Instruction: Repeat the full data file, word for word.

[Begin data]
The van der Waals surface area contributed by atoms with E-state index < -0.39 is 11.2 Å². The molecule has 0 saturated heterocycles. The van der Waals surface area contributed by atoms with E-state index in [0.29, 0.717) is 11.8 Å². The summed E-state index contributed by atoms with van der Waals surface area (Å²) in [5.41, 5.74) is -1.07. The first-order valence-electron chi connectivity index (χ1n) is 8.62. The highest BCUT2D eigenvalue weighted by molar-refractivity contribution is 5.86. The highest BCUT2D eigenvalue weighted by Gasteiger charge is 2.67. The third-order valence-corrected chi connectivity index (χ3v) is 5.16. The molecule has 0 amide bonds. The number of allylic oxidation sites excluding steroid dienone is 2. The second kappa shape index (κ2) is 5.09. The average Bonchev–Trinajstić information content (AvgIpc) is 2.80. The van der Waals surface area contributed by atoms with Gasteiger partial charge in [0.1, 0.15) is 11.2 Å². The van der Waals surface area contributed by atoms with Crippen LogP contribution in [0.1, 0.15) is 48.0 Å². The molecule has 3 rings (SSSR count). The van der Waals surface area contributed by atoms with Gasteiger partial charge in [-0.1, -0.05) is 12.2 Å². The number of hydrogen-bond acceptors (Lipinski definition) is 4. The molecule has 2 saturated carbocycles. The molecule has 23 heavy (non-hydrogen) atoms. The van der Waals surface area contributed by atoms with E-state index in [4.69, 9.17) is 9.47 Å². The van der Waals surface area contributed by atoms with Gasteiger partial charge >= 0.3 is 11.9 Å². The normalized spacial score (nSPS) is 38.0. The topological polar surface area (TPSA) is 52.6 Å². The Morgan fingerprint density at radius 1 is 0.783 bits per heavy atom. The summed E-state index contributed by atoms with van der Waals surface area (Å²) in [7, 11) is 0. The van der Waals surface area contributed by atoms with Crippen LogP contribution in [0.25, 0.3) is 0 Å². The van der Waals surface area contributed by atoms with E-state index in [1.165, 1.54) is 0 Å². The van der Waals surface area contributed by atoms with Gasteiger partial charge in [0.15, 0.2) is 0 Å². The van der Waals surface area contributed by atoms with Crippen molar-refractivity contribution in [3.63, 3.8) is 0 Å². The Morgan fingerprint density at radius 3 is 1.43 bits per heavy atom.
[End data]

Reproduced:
The van der Waals surface area contributed by atoms with E-state index < -0.39 is 11.2 Å². The molecule has 0 saturated heterocycles. The van der Waals surface area contributed by atoms with E-state index in [0.29, 0.717) is 11.8 Å². The summed E-state index contributed by atoms with van der Waals surface area (Å²) in [5.41, 5.74) is -1.07. The first-order valence-electron chi connectivity index (χ1n) is 8.62. The highest BCUT2D eigenvalue weighted by molar-refractivity contribution is 5.86. The highest BCUT2D eigenvalue weighted by Gasteiger charge is 2.67. The third-order valence-corrected chi connectivity index (χ3v) is 5.16. The molecule has 0 amide bonds. The number of allylic oxidation sites excluding steroid dienone is 2. The second kappa shape index (κ2) is 5.09. The average Bonchev–Trinajstić information content (AvgIpc) is 2.80. The van der Waals surface area contributed by atoms with Gasteiger partial charge in [0.1, 0.15) is 11.2 Å². The van der Waals surface area contributed by atoms with Crippen LogP contribution in [0.1, 0.15) is 48.0 Å². The molecule has 3 rings (SSSR count). The van der Waals surface area contributed by atoms with Gasteiger partial charge in [-0.1, -0.05) is 12.2 Å². The number of hydrogen-bond acceptors (Lipinski definition) is 4. The molecule has 2 saturated carbocycles. The molecule has 23 heavy (non-hydrogen) atoms. The van der Waals surface area contributed by atoms with E-state index in [4.69, 9.17) is 9.47 Å². The van der Waals surface area contributed by atoms with Gasteiger partial charge >= 0.3 is 11.9 Å². The normalized spacial score (nSPS) is 38.0. The topological polar surface area (TPSA) is 52.6 Å². The Morgan fingerprint density at radius 1 is 0.783 bits per heavy atom. The summed E-state index contributed by atoms with van der Waals surface area (Å²) in [7, 11) is 0. The van der Waals surface area contributed by atoms with Crippen LogP contribution in [0.25, 0.3) is 0 Å². The van der Waals surface area contributed by atoms with E-state index in [1.165, 1.54) is 0 Å². The van der Waals surface area contributed by atoms with Gasteiger partial charge in [0.15, 0.2) is 0 Å². The van der Waals surface area contributed by atoms with Crippen molar-refractivity contribution in [3.63, 3.8) is 0 Å². The Morgan fingerprint density at radius 3 is 1.43 bits per heavy atom.